Lem Bingley road tests and reviews the new Note to discover whether Nissan’s new baby can compete with the Ford Fiesta.
Nissan’s new Note is a deliberate departure from the previous model of the same name, which was pitched as a compact people-carrier. This one, known as the ‘Versa Note’ in the United States, is a more straightforward car, aimed squarely at mainstream rivals in the crowded supermini sector. The Ford Fiesta, in particular, seems to be sat in Nissan’s sights.
The new Note will be built in Britain, but we needed to travel to Vienna to sample a couple of early cars, thrashing them to Bratislava and back to see how they measured up.
First impressions of the new Note are positive. While most production cars look like the shrivelled husk of their shiny concept car forerunner, the Note hasn’t fared too badlyWhile most production cars look like the shrivelled husk of their shiny concept car forerunner, the Note hasn’t fared too badly in its transition to showroom spec. The glossy, wide-mouthed grille still stretches up into the headlamps in friendly frog fashion, and a curvaceous crease still flicks back on itself along the car’s flanks. Nissan people called the bold crease a “squash line”, which was baffling until it was revealed that they were talking about the arc traced by a squash ball as it pings from racquet to wall to floor.
Alas the interior doesn’t quite meet expectations set by the bodywork. The dashboard features a glossy slab of centre console set in an aluminium-coloured frame, but that is one of few highlights among an otherwise drab collection of disappointing pieces of plastic. Chromed metal door releases try their best to lift the mood, but they face an uphill struggle.
The cabin seems well built, though, with no rattles or squeaks evident even when traversing rough cobbles and tramlines on the streets of Bratislava.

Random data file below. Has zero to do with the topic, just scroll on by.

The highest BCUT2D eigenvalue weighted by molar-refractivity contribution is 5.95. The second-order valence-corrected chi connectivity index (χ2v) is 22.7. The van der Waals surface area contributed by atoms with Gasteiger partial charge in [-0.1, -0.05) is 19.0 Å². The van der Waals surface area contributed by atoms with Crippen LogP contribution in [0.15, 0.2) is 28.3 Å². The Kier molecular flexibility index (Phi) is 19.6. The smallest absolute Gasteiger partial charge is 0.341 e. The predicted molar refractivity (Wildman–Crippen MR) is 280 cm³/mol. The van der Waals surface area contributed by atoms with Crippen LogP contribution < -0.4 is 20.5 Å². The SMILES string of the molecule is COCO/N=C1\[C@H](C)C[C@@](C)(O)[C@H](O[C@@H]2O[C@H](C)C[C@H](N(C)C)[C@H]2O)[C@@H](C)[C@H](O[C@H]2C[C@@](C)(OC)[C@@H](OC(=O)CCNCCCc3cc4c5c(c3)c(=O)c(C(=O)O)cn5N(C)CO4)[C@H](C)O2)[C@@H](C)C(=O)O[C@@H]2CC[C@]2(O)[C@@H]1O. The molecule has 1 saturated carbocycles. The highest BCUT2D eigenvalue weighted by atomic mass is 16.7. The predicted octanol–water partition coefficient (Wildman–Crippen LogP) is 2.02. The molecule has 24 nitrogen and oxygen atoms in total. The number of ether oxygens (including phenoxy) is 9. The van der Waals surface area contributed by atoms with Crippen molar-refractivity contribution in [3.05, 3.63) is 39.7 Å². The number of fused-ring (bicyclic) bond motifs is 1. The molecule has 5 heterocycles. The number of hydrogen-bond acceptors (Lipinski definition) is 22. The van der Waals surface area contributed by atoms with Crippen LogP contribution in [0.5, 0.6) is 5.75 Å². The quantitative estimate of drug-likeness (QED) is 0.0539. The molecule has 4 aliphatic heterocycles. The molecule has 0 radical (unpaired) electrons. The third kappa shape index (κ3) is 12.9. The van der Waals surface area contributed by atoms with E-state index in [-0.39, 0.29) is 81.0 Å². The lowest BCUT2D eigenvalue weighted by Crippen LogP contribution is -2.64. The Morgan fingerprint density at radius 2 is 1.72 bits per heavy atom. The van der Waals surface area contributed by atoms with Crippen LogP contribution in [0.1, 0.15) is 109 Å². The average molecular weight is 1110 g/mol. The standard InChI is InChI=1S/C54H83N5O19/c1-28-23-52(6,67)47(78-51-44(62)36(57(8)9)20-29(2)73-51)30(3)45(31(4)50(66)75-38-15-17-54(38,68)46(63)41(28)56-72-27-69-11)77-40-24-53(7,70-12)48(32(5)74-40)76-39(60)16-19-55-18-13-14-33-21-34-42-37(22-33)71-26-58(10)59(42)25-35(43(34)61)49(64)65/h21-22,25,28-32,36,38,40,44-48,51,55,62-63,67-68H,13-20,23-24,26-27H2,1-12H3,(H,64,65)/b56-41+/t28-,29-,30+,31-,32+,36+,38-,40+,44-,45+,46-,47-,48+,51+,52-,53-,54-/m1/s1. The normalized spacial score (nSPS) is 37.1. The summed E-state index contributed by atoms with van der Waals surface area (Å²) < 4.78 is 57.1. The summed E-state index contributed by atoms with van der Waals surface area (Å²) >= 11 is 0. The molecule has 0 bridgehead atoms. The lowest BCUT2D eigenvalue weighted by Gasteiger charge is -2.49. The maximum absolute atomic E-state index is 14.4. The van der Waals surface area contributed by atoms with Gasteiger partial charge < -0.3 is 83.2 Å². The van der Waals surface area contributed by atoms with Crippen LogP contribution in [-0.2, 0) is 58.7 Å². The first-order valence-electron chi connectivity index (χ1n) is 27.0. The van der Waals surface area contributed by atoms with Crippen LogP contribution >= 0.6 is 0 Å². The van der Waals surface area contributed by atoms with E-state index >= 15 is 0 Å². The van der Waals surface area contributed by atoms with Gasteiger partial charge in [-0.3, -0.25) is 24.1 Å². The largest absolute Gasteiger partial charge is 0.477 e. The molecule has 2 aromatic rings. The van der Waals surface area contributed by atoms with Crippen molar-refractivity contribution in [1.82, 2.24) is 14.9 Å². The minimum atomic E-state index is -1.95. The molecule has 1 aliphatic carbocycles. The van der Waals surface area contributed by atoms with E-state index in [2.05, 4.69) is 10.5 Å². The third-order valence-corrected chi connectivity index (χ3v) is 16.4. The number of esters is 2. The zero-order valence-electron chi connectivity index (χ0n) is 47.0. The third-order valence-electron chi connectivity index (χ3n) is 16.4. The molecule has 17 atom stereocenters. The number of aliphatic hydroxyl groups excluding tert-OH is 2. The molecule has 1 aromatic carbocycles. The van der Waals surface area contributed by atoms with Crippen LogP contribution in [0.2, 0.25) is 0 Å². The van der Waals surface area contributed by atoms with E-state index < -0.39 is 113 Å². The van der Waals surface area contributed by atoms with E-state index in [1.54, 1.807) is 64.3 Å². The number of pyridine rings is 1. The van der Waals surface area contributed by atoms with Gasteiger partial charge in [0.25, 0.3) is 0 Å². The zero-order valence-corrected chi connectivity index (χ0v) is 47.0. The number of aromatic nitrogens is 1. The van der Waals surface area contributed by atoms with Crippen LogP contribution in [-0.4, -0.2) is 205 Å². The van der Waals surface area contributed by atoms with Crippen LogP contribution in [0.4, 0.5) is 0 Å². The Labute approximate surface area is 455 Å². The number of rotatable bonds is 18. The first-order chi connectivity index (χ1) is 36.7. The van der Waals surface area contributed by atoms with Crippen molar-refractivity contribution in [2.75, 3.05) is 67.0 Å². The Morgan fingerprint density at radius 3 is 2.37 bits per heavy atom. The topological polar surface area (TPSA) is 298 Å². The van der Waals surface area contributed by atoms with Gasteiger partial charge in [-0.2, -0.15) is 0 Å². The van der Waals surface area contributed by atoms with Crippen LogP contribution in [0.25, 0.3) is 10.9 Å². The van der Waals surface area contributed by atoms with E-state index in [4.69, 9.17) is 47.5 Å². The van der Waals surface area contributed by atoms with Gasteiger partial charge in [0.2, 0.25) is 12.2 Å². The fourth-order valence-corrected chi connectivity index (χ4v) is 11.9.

The Note’s exit from the MPV sector means there are no clever doors to compete with the Ford B-Max or Vauxhall Meriva, but the car is still in with a shout as versatile transport. Most notably, there’s business-class legroom in the rear – more even than you’d expect to find in a hatchback the next size up. The rear doors also open out to almost 90 degrees to help in the process of strapping kiddies into car seats.
At 4.1m long the Note is about 4cm longer than a Fiesta, with 11cm extra between the wheels to provide the roomy cabin.
Some trim levels get tray tables for rear passengers, plus a rear bench that slides backwards and forwards through 16cm of adjustment, to trade legroom against luggage space. Boot volume swings from 325 litres to 411 litres as a result, though.
Performance & Handling
Three engines are available from launch: a weedy 1.2-litre three-cylinder petrol engine peaking at 80PS and 110Nm of torque, a 1.2-litre DIG-S triple-cylinder supercharged petrol producing 98PS and 147Nm, and a 1.5-litre dCi diesel that can manage 90PS and 200Nm. All come with five-speed manual gearboxes, while a CVT automatic transmission is an option with the DIG-S engine.
We sampled only the DIG-S and dCi engines, both with manual gears. Neither felt particularly potent, with the petrol needing plenty of revs to drag the 1.1-tonne Note along at any sort of clip. A six-speed gearbox might have helped to avoid that sensation of flooring the throttle to no detectable effect, but there are only five cogs to choose among no matter which engine you select.
The scrabble to 62mph takes the DIG-S car 11.7 seconds, while the dCi needs another two tenths. Plus, the cheerful hums and whistles of the supercharged unit are much kinder to the eardrums than the dismal drone of the diesel, giving it a clear edge. We didn’t try it, but we’d guess the entry-level petrol engine is best avoided.
Bald figures aside, the DIG-S car feels a lot keener, partly due to stiffer suspension with less tendency to wallow in corners. It’s also noticeably better damped over ragged roads, feeling much more composed than the soggy, jiggle-prone diesel. The electrically assisted steering is also sharper in the DIG-S edition, a vast improvement over the standard helm which felt as if it might be communicating with the front wheels via Morse-code flashes of torchlight. Even the better of the two cars we tried felt as happy on a twisting country road as a hedgehog with a gammy leg.